The final of the sexual assault crimes is sexual assault in the fourth degree. This is the least serious of the sex assault degrees; but you still should not take a sexual assault in the fourth degree charge lightly. If you face sexual assault in the fourth degree, also known as “Sex 4,” you can learn more about it on this page.
What is Sex 4?
Sexual assault in the fourth degree is governed by Connecticut General Statutes § 53a-73a (2019). The statute defines sexual assault in the fourth degree in several different ways. A person commits sexual assault in the fourth degree when he or she does one of the following:
(1) Forces physical contact with another person who is:
(a) under the age of thirteen and the actor is more than two years older than the victim;
(b) thirteen years or older but under fifteen years of age and the actor is more than three years older than the victim;
(c) physically helpless;
(d) less than eighteen years old and the actor is the victim’s guardian or responsible for their wellbeing;
(e) under his or her supervision and the victim is being detained or under the custody of law or detained in an institution or hospital.
(2) Subjects another person to sexual contact without the other person’s consent;
(3) Engages in sexual contact with an animal or dead body;
(4) The actor is a psychotherapist and either:
(a) engages in sexual contact with a current patient during a treatment session;
(b) engages in sexual contact with a patient or former patient who is emotionally dependent on the therapist;
(c) engages in sexual contact with a current or former patient and the contact occurs by means of therapeutic deception;
(5) The actor is a health care professional and engages in sexual contact with another person under the false belief that the sex is for a bonafide medical purpose;
(6) The actor is a school employee and engages in sexual contact with an enrolled student of that school or of the local or regional board of education which employs the actor;
(7) The actor is a coach or instructor who engages in sexual contact with a player or person being instructed and the victim is either under the age of 18 or belongs to the secondary school the persons work at;
(8) The actor subjects a victim to sexual contact and is twenty years of age or older and stands in a position of power, whether legal, professional, or volunteer over a victim who is under the age of eighteen;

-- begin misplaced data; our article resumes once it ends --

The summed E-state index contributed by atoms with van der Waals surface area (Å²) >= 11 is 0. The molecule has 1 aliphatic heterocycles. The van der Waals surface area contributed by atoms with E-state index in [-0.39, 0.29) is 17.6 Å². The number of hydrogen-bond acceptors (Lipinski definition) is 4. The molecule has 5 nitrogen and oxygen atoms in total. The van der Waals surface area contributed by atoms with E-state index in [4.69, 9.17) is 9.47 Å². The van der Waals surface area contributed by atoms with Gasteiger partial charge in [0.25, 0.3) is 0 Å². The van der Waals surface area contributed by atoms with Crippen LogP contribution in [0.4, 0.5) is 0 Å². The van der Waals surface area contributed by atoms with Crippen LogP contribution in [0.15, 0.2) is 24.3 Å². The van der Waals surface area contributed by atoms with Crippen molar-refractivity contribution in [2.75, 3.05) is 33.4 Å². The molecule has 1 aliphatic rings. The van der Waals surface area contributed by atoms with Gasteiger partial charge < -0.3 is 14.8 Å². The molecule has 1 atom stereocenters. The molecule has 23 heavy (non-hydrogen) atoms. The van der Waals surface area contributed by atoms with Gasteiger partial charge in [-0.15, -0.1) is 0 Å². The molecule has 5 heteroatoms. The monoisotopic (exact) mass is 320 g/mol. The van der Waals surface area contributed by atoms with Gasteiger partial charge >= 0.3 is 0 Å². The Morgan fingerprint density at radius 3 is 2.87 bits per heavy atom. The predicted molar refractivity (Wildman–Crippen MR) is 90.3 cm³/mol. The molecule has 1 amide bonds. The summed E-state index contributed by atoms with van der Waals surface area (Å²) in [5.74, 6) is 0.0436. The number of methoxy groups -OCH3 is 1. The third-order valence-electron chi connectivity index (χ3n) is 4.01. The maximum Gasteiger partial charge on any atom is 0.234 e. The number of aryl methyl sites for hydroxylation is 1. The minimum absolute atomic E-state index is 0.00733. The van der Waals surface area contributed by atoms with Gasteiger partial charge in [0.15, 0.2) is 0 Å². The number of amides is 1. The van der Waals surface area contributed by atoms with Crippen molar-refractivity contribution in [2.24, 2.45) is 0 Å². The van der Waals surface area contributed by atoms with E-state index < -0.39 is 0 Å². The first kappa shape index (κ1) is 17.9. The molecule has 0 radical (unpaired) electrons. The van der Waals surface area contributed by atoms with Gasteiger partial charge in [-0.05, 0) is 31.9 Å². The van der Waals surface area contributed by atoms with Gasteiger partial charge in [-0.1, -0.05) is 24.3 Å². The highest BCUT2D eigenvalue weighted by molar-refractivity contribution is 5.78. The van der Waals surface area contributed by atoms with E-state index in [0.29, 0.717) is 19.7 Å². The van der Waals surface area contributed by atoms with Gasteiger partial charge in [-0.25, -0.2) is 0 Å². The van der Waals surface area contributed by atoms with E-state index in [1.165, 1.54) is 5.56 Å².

(9) The actor subjects another person to sexual contact who is under supervision or authority of the person while being placed or receiving services from the Commissioner of Development Services.
Connecticut Statute Definitions
It is important to understand how Connecticut statute defines many of these technical terms.
“Sexual contact” is defined as contact with any intimate parts of either two people participating in the sexual act for either the sexual enjoyment of the aggressor or degrading/humiliation of the unwilling other participant. Conn. Gen. Stat. § 53a-65(3) (2019).
“Intimate parts” is defined as the genital area, bodily fluids that come from the genitals, groin, anus, inner thighs, buttocks, and breasts. Conn. Gen, Stat. § 53a-65(8) (2019).
“Physically helpless” is defined as an unconscious person or someone who is physically unable to resist sexual intercourse or contact or unable to communicate their non-consent. Conn. Gen. Stat. § 53a-65(6) (2019).
Penalties for Sexual Assault in the Fourth Degree
Sexual assault in the fourth degree is a Class A misdemeanor unless the victim is under the age of 16. If the victim is under the age of 16, then the crime is classified as a Class D felony. If the charge is classified as a Class D felony, the penalties include a prison sentence of up to five years, and a fine of up to $5,000. Gen. Stat. § 53a-35a (2019); Conn. Gen. Stat. § 53a-41 (2019). If the charge is classified as a Class A misdemeanor, the penalties include a jail sentence of up to a year, and a fine of up to $2,000. Conn. Gen. Stat. § 53a-36 (2019); Conn. Gen. Stat. § 53a-42 (2019).
In addition, if a person is convicted of sexual assault in the fourth degree and the victim at the time of the crime was ten years old or younger the court will impose additional sanctions. That person will be ordered to undergo psychological counseling. Conn. Gen. Stat. § 53a-40c (2019).
There are two defenses to the crime of Sex 4 a defendant may bring forth. Conn. Gen. Stat. § 53a-67 (2019).
(1) If the victim was mentally incapacitated at the time of the crime, the defendant may give evidence that at the time of the sexual intercourse the defendant did not know the condition of the victim;
(2) If the defendant can show he or she was living with the victim and engaging in consensual sexual relationship, he or she may bring forth that evidence.
If charged with sexual assault in the fourth degree in Connecticut, seek help! An attorney can review your situation and assist you throughout the criminal justice process.